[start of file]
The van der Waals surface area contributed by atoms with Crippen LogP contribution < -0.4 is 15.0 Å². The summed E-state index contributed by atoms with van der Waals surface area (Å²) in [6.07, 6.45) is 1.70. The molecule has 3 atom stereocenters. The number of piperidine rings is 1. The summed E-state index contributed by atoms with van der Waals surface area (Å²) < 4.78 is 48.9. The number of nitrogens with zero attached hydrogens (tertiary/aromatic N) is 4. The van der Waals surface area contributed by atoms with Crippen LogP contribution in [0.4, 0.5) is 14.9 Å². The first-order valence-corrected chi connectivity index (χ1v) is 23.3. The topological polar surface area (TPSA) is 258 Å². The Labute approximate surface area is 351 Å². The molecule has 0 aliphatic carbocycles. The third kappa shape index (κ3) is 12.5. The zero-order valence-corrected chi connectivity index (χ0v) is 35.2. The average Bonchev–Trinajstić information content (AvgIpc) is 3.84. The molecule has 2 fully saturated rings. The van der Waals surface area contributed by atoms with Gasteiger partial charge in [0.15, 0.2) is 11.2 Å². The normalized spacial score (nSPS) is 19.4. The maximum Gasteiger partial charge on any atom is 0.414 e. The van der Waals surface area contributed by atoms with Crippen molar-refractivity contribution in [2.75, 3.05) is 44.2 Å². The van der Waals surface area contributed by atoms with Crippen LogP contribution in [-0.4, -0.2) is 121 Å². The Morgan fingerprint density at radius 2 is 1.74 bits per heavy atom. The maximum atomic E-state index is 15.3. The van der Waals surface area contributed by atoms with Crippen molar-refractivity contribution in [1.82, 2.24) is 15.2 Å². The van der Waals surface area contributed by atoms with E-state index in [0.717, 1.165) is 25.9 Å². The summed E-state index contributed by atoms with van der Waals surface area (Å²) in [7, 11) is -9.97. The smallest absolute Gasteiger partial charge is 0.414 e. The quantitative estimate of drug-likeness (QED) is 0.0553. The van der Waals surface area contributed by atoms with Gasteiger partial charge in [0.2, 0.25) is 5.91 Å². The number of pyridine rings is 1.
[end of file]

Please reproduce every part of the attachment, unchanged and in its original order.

The van der Waals surface area contributed by atoms with Crippen LogP contribution < -0.4 is 15.0 Å². The summed E-state index contributed by atoms with van der Waals surface area (Å²) in [6.07, 6.45) is 1.70. The molecule has 3 atom stereocenters. The number of piperidine rings is 1. The summed E-state index contributed by atoms with van der Waals surface area (Å²) < 4.78 is 48.9. The number of nitrogens with zero attached hydrogens (tertiary/aromatic N) is 4. The van der Waals surface area contributed by atoms with Crippen LogP contribution in [0.4, 0.5) is 14.9 Å². The first-order valence-corrected chi connectivity index (χ1v) is 23.3. The topological polar surface area (TPSA) is 258 Å². The Labute approximate surface area is 351 Å². The molecule has 0 aliphatic carbocycles. The third kappa shape index (κ3) is 12.5. The zero-order valence-corrected chi connectivity index (χ0v) is 35.2. The average Bonchev–Trinajstić information content (AvgIpc) is 3.84. The molecule has 2 fully saturated rings. The van der Waals surface area contributed by atoms with Gasteiger partial charge in [0.15, 0.2) is 11.2 Å². The normalized spacial score (nSPS) is 19.4. The maximum Gasteiger partial charge on any atom is 0.414 e. The van der Waals surface area contributed by atoms with Crippen molar-refractivity contribution in [2.75, 3.05) is 44.2 Å². The van der Waals surface area contributed by atoms with Crippen LogP contribution in [-0.4, -0.2) is 121 Å². The Morgan fingerprint density at radius 2 is 1.74 bits per heavy atom. The maximum atomic E-state index is 15.3. The van der Waals surface area contributed by atoms with Crippen molar-refractivity contribution in [1.82, 2.24) is 15.2 Å². The van der Waals surface area contributed by atoms with E-state index in [0.717, 1.165) is 25.9 Å². The summed E-state index contributed by atoms with van der Waals surface area (Å²) in [7, 11) is -9.97. The smallest absolute Gasteiger partial charge is 0.414 e. The quantitative estimate of drug-likeness (QED) is 0.0553. The van der Waals surface area contributed by atoms with Gasteiger partial charge in [0.2, 0.25) is 5.91 Å². The number of pyridine rings is 1.